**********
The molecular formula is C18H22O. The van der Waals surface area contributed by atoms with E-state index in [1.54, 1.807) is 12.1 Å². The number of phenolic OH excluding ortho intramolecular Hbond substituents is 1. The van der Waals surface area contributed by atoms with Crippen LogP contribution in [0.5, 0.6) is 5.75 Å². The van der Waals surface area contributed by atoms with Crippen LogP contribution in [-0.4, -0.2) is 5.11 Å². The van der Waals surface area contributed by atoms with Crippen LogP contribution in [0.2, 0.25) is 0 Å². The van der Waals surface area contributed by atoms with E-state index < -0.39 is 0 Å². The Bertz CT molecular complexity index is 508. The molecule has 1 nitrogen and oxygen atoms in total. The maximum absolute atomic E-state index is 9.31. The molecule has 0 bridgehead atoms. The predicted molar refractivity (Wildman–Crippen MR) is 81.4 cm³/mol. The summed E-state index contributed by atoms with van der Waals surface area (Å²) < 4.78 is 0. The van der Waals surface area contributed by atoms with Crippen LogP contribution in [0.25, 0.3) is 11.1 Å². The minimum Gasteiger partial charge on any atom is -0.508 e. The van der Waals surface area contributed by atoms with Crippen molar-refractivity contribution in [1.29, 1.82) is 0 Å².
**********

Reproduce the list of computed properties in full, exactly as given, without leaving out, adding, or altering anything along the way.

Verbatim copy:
The molecular formula is C18H22O. The van der Waals surface area contributed by atoms with E-state index in [1.54, 1.807) is 12.1 Å². The number of phenolic OH excluding ortho intramolecular Hbond substituents is 1. The van der Waals surface area contributed by atoms with Crippen LogP contribution in [0.5, 0.6) is 5.75 Å². The van der Waals surface area contributed by atoms with Crippen LogP contribution in [-0.4, -0.2) is 5.11 Å². The van der Waals surface area contributed by atoms with Crippen LogP contribution in [0.2, 0.25) is 0 Å². The van der Waals surface area contributed by atoms with E-state index < -0.39 is 0 Å². The Bertz CT molecular complexity index is 508. The molecule has 1 nitrogen and oxygen atoms in total. The maximum absolute atomic E-state index is 9.31. The molecule has 0 bridgehead atoms. The predicted molar refractivity (Wildman–Crippen MR) is 81.4 cm³/mol. The summed E-state index contributed by atoms with van der Waals surface area (Å²) < 4.78 is 0. The van der Waals surface area contributed by atoms with Crippen LogP contribution in [0.25, 0.3) is 11.1 Å². The minimum Gasteiger partial charge on any atom is -0.508 e. The van der Waals surface area contributed by atoms with Crippen molar-refractivity contribution in [1.29, 1.82) is 0 Å².